Cate Le Bon’s Pompeii opens with an ominous rumbling of bass and mournful puffs of brass. Underneath is a steady rhythm, a thwock against metal. Time is running out. Chaos is incoming. Yet the Welsh artist’s sixth album never fully unleashes that chaos; she restrains it, wrestles with it, and in doing so exacerbates its sense of unease.
Written in complete isolation in Cardiff, Pompeii demonstrates Le Bon’s flair for the surreal, while exploring themes close to home: religious guilt, family, death. It’s certainly less chirpy than her buoyant, freewheeling 2019 album, Reward. Yet that record’s divergent opening track “Miami” can now be seen as a kind of precursor, of something that’s clearly been at the back of Le Bon’s mind for some time. “But I can’t put my finger on it,” she sings now, on “Moderation”. “I wanna cry, I’m out of my mind/ Tryna figure it out.”
Le Bon’s dressing as a nun in the title track’s music video, and the “habit” reference in “Moderation”, feel like an exploration both of her own childhood constraints and the more widely experienced emotional restrictions imposed on women. She’d wanted to record this album in her new home, among sprawling deserts and vast skies of Joshua Tree, California, but instead found herself trapped in her childhood bedroom. “It’s my pillow and plate/ To not care anymore,” she murmurs on “Running Away”, traversing a Bowie-indebted quagmire of brass squelches.
There’s more “Starman”-era sass on “Remembering Me”, on which Le Bon considers her legacy vs the “classical rewrite” of what might have been. It’s fascinating that her album should arrive at the same time as one by fellow avant-garde act Animal Collective: both are absorbed by humanity’s futile struggles in the face of the inevitable, along with the individual histories we leave behind. “I’ve buckled like a wheel,” she sings on the closing track, as if to say, even our greatest inventions get broken eventually. ROC
Animal Collective – Time Skiffs
Back into the wilderness we go. As society attempts to find its footing post-lockdown, the Baltimore-formed Animal Collective observe the strange elasticity of time on their first record in six years. “The minutes can’t make up their mind/ Just how long they’d like to be,” singer Panda Bear (Noah Lennox) croons on “Car Keys”, over wriggling xylophone notes, keyboard squirms and skewwhiff percussion. The answer, like the music, seems to escape him.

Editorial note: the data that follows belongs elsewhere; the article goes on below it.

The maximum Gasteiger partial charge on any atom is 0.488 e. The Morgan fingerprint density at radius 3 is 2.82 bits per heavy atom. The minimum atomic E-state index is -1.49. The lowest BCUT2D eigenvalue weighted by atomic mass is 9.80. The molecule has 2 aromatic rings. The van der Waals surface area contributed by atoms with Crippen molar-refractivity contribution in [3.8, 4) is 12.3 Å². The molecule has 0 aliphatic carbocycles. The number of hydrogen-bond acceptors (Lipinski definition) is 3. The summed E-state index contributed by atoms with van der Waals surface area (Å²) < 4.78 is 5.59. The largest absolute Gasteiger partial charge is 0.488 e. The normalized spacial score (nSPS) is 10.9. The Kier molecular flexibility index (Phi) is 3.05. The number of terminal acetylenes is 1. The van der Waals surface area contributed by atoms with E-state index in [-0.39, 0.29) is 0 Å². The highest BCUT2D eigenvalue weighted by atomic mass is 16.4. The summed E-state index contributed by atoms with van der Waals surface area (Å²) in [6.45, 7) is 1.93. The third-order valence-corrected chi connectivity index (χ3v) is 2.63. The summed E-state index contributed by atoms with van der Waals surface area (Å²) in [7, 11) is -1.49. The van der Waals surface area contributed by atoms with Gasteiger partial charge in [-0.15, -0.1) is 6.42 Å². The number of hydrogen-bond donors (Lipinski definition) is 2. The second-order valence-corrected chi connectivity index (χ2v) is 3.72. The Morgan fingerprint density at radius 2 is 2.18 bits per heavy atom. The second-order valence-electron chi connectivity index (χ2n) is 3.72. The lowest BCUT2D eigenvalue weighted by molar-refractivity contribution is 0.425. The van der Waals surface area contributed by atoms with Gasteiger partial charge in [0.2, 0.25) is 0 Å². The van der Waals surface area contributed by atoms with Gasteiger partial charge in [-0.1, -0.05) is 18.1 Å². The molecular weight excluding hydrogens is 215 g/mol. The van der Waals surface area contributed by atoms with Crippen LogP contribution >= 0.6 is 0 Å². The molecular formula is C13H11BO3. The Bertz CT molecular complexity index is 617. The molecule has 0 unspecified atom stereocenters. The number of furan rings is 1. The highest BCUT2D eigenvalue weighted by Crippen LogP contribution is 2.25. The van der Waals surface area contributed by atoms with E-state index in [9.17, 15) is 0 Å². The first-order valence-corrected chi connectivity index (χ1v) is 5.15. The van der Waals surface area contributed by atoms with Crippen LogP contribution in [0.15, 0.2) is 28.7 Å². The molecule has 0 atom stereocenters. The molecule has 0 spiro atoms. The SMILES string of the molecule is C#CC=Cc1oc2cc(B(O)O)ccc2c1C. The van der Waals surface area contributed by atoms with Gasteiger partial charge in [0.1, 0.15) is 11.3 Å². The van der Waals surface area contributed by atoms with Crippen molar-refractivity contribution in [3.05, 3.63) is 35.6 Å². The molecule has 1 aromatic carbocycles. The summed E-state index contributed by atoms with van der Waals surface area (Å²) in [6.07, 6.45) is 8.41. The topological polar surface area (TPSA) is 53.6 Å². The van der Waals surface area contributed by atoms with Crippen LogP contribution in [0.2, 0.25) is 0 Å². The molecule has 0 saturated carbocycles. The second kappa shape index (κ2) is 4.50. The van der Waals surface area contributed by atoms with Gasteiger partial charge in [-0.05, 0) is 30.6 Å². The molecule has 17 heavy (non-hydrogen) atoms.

The group’s Beach Boys influences make for transcendent, celestial-sounding harmonies on “Walker”, a playful tribute to British-American teen pop sensation turned avant-garde artist Scott Walker. The lyrics have a touch of nihilism about them. “I’m ready for the takeoff/ Just been standin’ ’round,” Lennox sings, then later: “Appreciate you cannot wait/ We’ll see you out there.”
Time Skiffs mostly sticks to the otherworldly, spaced-out sound Animal Collective have been known for since 2003. But now the band members are in their forties, there’s a new sense of groundedness, as though, faced with certain inevitabilities, they feel more connected than ever to the world around them. Lennox observes people on the subway over shuffling synth grooves on “Cherokee”, while “We Go Back” has a panicked tone: “I feel the urge to turn back time.” Closer “Royal and Desire” lapses into a calm pool, rippled by leisurely strums of guitar. It’s like the band are bowing before time, which sounds like quite a magnificent way to go out. ROC